Amiable for attack?
Previous sampling of this gastric nodule has confirmed HGD and an EMR has been organised.
WHAT IS THE MOST APPROPRIATE MANAGEMENT?
■ Take further set of Samples!
No, because it's unlikely to change anything!
■ Organise staging CT and EUS first!
YES! This may well be invasive cancer!
■ Go ahead and resect it!
The correct approach would be to slow down a little! Pathologists would always like more samples but actually, surface samples may not be a true reflection of what is nestling deep within this lesion! This lesion is a little over 3cm in diameter and it would be very surprising if it wasn't an invasive cancer after all. Furthermore, there is a suspicious looking red, flat patch close to the shaft of the endoscope in the bottom row image on the left.
Ultimately, this patient underwent a gastrectomy which confirmed that the large nodule was indeed an invasive adenocarcinoma invading as deep as the muscle propria layer (T1b). In addition, there was multifocal LVI and a nearby involved node (N1). That red patch turned out to be a spot of HGD. Because EUS found a suspicious node, a gastrectomy was the most appropriate therapy.
Of course, we don't normally organise a CT and EUS for endoscopically resectable lesions which are not thought to be malignant. Of course biopsies have indicated that this is HGD only. However, the lesion is chunky and its unthinkable that it's HGD only. More surface biopsies may or may not reveal the true nature of the lesion. And frankly it doesn't really matter because endoscopically this is likely to be an invasive cancer. It's a dysplastic nodule about 3cm in diameter and probably close to 2cm in height !!!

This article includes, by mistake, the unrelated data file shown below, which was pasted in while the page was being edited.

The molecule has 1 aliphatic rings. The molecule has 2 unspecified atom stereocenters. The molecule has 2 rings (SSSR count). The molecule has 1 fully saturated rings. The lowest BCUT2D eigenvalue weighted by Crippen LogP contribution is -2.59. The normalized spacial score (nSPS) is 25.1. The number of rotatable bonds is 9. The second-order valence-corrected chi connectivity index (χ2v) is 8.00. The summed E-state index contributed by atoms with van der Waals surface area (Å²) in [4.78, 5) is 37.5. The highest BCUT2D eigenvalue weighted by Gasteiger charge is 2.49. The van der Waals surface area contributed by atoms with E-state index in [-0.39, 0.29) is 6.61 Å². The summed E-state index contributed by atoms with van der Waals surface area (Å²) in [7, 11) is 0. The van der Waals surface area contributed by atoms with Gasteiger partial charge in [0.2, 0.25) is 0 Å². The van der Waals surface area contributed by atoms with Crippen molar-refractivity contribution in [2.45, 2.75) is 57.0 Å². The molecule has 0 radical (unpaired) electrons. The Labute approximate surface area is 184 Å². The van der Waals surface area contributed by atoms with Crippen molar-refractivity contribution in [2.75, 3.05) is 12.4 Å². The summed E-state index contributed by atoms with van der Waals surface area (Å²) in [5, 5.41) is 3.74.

Of course, the pathologists always want more samples but with a lesion of this size, of borderline resectability, a CT and EUS is more reassuring than further samples. The EUS revealed a chunky node and the patient had an appropriate gastrectomy.
How about a a test-lift? Unfortunately, test-lifts are difficult to interpret in the stomach and is likely to be 'borderline' committing you to 'having a go' trying to resect the lesion endoscopically. Of course, there is nothing wrong with an 'attempt at EMR/ESD' but the point is that first you would like to have the reassurance of a normal CT and EUS. Of course, you would probably take another set of samples rather than just looking at the lesion but whatever the pathologists say, it will not trump the endoscopic diagnosis of; ' invasive cancer'.
But why not just 'lob it off' for a definite diagnosis as well as staging? The reason is that a ESD resection of a cancer is very difficult. This is because the semi-translucent lifting plane disappears due to the desmoplastic reaction and you end up cutting blindly through opaque beige coloured tissue.
Perforating during the resection of a cancer is potentially devastating for the patient as it can upstage the lesion to 'disseminated disease'. As the stakes are very high in cancer, it would be inappropriate to subject the patient to a significant risk with only a slim chance of benefitting.